THE ENCYCLOPEDIA OF COUNTRY LIVING – Carla Emery
Like Back To Basics, this book is wealth of information of building a cabin, planting and farming, logging your land, milling your flour, how to sharpen axes and care for your (handmade) tools, how to dry, stack and bundle hay, how to deliver a baby, basic beekeeping, how to forage for wild food, and much more.
EVERY WOMAN’S GUIDE TO NATURAL HOME REMEDIES – Sally Freeman
Because each chapter contains a section on herb and folk remedies, many of which go back many generations, this volume contains valuable information regarding which wild herbs, flowers, roots, and leaves were used for medicinal purposes.
THE 1863 LAWS OF WAR – the U.S. War Department
Excellent source of the articles of war, general orders, and army regulations of the period. If you are writing about the Civil War, this manual is a must for authentication.
IN THE SHADOW OF YONAH
A history of White County, Georgia. I know not everyone writes about this little corner of the state of Georgia, but the accurate historical timeline related in this book, as well as the breathtaking details of events are quite impressive. The way the author brings the local history to life in this book has raised the bar for every other historical account I will ever use for research purposes.
COWBOY LINGO– Ramon F. Adams; ISBN: 978-0-618-08349-7
Want your dialogue to ring with authenticity? Check out this book and chuckle (and sometimes blush!) over the expressive way cowboys referred to their duties, their clothing and equipment, horses, riding, round-ups, brands, weeks on the trail, rustlers, and guns. Some of their figures of speech are hilarious, but they will add seasoning and dimension to your rough and rugged cowboy character.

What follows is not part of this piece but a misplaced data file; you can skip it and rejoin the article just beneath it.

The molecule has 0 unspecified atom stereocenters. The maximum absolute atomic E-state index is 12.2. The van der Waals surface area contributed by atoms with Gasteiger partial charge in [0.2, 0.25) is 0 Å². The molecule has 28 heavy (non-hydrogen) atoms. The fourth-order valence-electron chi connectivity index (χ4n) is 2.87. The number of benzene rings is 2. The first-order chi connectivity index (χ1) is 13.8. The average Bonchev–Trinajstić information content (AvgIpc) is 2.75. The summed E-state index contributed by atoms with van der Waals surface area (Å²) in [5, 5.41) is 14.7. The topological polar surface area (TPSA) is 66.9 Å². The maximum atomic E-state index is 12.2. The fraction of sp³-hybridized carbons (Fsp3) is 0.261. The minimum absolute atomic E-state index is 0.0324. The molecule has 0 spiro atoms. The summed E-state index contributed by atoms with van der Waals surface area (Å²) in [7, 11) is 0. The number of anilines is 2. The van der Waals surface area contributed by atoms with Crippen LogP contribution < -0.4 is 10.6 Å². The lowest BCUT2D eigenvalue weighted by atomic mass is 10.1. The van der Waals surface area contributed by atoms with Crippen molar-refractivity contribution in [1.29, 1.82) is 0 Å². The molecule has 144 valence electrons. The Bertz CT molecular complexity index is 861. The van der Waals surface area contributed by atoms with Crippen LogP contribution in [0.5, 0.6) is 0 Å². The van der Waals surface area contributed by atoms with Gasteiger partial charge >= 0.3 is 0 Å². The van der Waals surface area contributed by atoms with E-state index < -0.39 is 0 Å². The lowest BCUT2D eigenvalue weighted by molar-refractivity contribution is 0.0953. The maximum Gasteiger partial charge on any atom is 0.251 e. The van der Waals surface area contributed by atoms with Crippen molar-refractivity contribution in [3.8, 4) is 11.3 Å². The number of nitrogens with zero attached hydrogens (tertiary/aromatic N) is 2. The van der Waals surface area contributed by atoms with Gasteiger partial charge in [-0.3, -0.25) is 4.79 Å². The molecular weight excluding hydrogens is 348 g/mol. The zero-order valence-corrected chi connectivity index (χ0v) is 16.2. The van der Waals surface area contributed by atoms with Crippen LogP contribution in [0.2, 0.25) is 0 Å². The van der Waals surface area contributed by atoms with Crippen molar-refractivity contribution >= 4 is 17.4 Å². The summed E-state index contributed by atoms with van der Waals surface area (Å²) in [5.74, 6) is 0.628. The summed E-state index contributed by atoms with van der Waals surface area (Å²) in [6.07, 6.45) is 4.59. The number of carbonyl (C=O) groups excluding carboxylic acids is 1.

THE AMERICAN RAILWAY – Thomas Curtis Clarke
An exhaustive look at the building, development, and management of a railway—the locomotives and cars, passenger and freight, and mail service, railroad strikes, the everyday life of railroad men, and a statistical study including maps and charts of routes, wages, passenger rates, and freight rates. Interesting illustrations of railroad bridges and diagrams of the locomotive parts and assembly.
A POCKET GUIDE TO WILDFLOWERS OF NORTH AMERICA – Joan Barker
I use this book for almost every story I write. It shows what wildflowers grow in different areas of the country, when they bloom, a photograph of the flower, and a description of the kind of soil conditions in which they are found. In addition, many of these flowers (or their leaves or roots) were used by Native Americans for a variety of medicinal purposes. This is a great way to insert bits of local realism into your setting.
THE BEST BABY NAME BOOK – Bruce Lansky
I picked up this book at a yard sale for fifty cents and I’ve used it dozens of times to find names for my characters. In addition to listing the formal name, nicknames and varying spellings are included, as well as the meaning of the name and the origin.
THE NAME BOOK– Dorothy Astoria; ISBN: 978-0-7642-0566-8
This “what-to-name-the-baby” book includes everything The Best Baby Name Book does, but this one also includes the spiritual significance of the name—a bonus for writers of Christian fiction.